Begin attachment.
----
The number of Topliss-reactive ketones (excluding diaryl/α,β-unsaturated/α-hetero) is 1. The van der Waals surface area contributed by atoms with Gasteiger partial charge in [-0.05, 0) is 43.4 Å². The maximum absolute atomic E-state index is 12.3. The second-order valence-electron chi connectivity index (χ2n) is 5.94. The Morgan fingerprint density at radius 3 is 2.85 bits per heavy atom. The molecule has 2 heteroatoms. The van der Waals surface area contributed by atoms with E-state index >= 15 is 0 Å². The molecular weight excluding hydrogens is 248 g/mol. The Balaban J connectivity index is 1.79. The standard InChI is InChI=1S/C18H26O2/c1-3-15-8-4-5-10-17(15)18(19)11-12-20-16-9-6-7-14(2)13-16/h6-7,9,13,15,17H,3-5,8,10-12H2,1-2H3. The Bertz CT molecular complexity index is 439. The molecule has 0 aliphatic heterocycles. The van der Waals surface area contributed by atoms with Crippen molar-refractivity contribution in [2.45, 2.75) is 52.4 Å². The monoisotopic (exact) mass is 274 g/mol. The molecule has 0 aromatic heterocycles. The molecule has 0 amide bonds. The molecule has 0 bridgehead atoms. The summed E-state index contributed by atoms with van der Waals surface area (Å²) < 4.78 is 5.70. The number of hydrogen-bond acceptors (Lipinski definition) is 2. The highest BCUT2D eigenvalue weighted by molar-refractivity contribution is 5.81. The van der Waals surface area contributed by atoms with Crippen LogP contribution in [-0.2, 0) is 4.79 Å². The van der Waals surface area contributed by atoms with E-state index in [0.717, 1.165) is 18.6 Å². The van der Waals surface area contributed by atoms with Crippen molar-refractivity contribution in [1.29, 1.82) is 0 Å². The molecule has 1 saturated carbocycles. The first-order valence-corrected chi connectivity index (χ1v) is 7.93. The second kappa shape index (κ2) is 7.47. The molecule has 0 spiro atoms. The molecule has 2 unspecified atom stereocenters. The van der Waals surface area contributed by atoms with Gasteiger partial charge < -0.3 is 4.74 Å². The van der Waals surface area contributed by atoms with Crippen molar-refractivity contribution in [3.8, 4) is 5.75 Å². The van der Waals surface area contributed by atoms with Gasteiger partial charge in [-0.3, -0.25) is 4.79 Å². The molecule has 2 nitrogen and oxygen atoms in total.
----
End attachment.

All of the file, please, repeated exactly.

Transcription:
The number of Topliss-reactive ketones (excluding diaryl/α,β-unsaturated/α-hetero) is 1. The van der Waals surface area contributed by atoms with Gasteiger partial charge in [-0.05, 0) is 43.4 Å². The maximum absolute atomic E-state index is 12.3. The second-order valence-electron chi connectivity index (χ2n) is 5.94. The Morgan fingerprint density at radius 3 is 2.85 bits per heavy atom. The molecule has 2 heteroatoms. The van der Waals surface area contributed by atoms with E-state index >= 15 is 0 Å². The molecular weight excluding hydrogens is 248 g/mol. The Balaban J connectivity index is 1.79. The standard InChI is InChI=1S/C18H26O2/c1-3-15-8-4-5-10-17(15)18(19)11-12-20-16-9-6-7-14(2)13-16/h6-7,9,13,15,17H,3-5,8,10-12H2,1-2H3. The Bertz CT molecular complexity index is 439. The molecule has 0 aliphatic heterocycles. The van der Waals surface area contributed by atoms with Crippen molar-refractivity contribution in [2.45, 2.75) is 52.4 Å². The monoisotopic (exact) mass is 274 g/mol. The molecule has 0 aromatic heterocycles. The molecule has 0 amide bonds. The molecule has 0 bridgehead atoms. The summed E-state index contributed by atoms with van der Waals surface area (Å²) < 4.78 is 5.70. The number of hydrogen-bond acceptors (Lipinski definition) is 2. The highest BCUT2D eigenvalue weighted by molar-refractivity contribution is 5.81. The van der Waals surface area contributed by atoms with Crippen LogP contribution in [-0.2, 0) is 4.79 Å². The van der Waals surface area contributed by atoms with E-state index in [0.717, 1.165) is 18.6 Å². The van der Waals surface area contributed by atoms with Crippen molar-refractivity contribution in [1.29, 1.82) is 0 Å². The molecule has 1 saturated carbocycles. The first-order valence-corrected chi connectivity index (χ1v) is 7.93. The second kappa shape index (κ2) is 7.47. The molecule has 0 spiro atoms. The molecule has 2 unspecified atom stereocenters. The van der Waals surface area contributed by atoms with Gasteiger partial charge < -0.3 is 4.74 Å². The van der Waals surface area contributed by atoms with Crippen molar-refractivity contribution in [3.8, 4) is 5.75 Å². The van der Waals surface area contributed by atoms with Gasteiger partial charge in [-0.3, -0.25) is 4.79 Å². The molecule has 2 nitrogen and oxygen atoms in total.